Baz Luhrmann’s The Great Gatsby is an unapologetic, over-the-top kinetic fantasy. Everything is big (Klipspringer plays a castle-sized organ, not a piano), loud (the deservedly much-hailed soundtrack delights), and bursting with color. The camera zooms, twitches, leaps and dances through a roaring feast of 1920s decadence and despair. It also relentlessly pushes in on the titular character: self-made myth Jay Gatsby. And that is the reason you should see the film.
In the midst of all the swooping 3D (meh) and exquisitely detailed sets (woot!), Leonardo DiCaprio’s depiction of Gatsby is sensitive and real. Just as Fitzgerald introduces us to the mask Gatsby presents to the world then peels it away page by page, DiCaprio and Luhrmann start with Gatsby’s facade (that famous smile, lit by fireworks) and then let it fall away scene by scene. We see the longing, the panic, the joy (what’s this? DiCaprio laughing on screen?), the fear, the anger, and most importantly, the hope. In short, they get Gatsby, and they get him right.
A nuanced coming of age story with a few epic bends, Jeff Nichols’s third feature, Mud, is both the story of every kid and this one kid: Ellis, played with remarkable vulnerability by Tye Sheridan, whom you might recognize from Tree of Life. Ellis is a 14-year-old river kid who faces troubles both common (crushes and domestic uncertainty) and uncommon (a sunburnt island-squatter—Mud—offers Ellis and his pal Neckbone a deal they can’t refuse).
It’s been a week since I saw writer/director Derek Cianfrance’s The Place Beyond the Pines, and I’ve been puzzling out how he created such an immersive film ever since. With my notebook and constant (over) analysis, I tend to watch and deconstruct movies at the same time. But this film pulled me under fast, leaving me to figure out why after the lights came up.
Cianfrance’s background is the first clue: Documentaries outweigh fiction on his resume, though he’s most well-known for 2010′s heartbreaker Blue Valentine, starring Ryan Gosling and Michelle Williams. The non-fiction practices of gathering moments as they happen and storytelling by way of context (as opposed to highly constructed dialogue) served The Place Beyond the Pines well. We get to know these characters by their clothes (oft unflattering), their houses, their sad tattoos, how they move, how others react to them. And in a story that unfolds over almost two decades, we only see the needed moments. There’s no fat to distract, only one loaded look, layered interaction or can’t-be-unmade decision after another.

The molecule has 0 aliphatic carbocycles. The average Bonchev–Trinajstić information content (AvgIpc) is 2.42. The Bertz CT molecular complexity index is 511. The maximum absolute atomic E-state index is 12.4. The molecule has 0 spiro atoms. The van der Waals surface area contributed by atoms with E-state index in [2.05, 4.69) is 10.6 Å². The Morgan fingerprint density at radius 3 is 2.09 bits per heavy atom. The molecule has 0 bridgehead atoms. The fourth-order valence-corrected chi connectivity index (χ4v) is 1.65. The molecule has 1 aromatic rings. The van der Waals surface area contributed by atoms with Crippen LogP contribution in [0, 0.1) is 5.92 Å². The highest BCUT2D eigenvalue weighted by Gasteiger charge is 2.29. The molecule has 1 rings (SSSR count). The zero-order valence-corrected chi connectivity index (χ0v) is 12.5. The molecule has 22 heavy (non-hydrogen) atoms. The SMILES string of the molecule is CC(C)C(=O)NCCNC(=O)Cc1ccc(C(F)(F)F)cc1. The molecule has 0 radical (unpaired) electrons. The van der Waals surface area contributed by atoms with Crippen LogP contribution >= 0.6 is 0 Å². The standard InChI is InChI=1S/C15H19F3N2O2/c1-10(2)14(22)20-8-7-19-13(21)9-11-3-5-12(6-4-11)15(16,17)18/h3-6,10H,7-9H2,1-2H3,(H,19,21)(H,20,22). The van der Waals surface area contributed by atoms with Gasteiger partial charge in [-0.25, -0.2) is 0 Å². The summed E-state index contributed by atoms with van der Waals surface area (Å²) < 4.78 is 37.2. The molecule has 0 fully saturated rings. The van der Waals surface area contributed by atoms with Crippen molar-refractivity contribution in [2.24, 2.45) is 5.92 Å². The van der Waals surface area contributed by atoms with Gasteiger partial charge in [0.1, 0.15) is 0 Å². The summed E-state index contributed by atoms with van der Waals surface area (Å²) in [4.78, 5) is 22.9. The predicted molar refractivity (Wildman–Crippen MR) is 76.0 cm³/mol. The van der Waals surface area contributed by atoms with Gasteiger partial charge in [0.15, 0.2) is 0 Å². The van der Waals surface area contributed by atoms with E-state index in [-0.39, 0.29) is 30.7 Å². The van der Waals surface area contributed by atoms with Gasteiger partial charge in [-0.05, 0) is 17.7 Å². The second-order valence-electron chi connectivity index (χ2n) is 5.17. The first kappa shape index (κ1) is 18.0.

If you like your twists uncomplicated with heart or soul, you’ll love this flick. As an exercise in compelling confusion, this mind-heist movie by Danny Boyle (Trainspotting, Slumdog Millionaire, 127 Hours) works. The shooting is stylish, and the acting is intriguing. As Simon, James McAvoy’s baby blues convince you that a bump on the head really did leave him with no memory of where he left that stolen painting. Vincent Cassel delights as Franck, the leader of the scrambling gang of thieves. (If you take one thing away from Trance, make it a resolution to watch Cassel’s back catalogue, especially 1995′s Cannes favorite Le Haine.) And Rosario Dawson appropriately mesmerizes as the hypnotherapist, Elizabeth, hired to retrieve the memory of the robbery from Simon’s troubled mind.
The plot ducks and weaves entertainingly. Early on in the film, I guessed the who but not the how, which let me feel smart for guessing correctly while leaving me with enough questions to be interested until the end. Interested, but not satisfied: (SMALL SPOILER) The beginning of the movie had a playful wit that quickly darkens; when the grimness suddenly flips to sunny at the end—upbeat soundtrack and all—the tonal shift felt un-earned.
We got dressed up for a Gatsby preview and party in KC!
Chicago-based marching band Mucca Pazza entertains before a screening at the 2013 True/False Film Fest.
If I have an excuse for taking so long to post about the True/False Film Fest (February 28 – March 3 in Columbia, MO), it’s this: I just didn’t want it to be over. In its ten years of bringing the best documentaries (and kinda documentaries) to the heartland, True/False has created an army of fanatics who talk about the fest with fervor usually reserved for barbecue and college teams ’round these parts.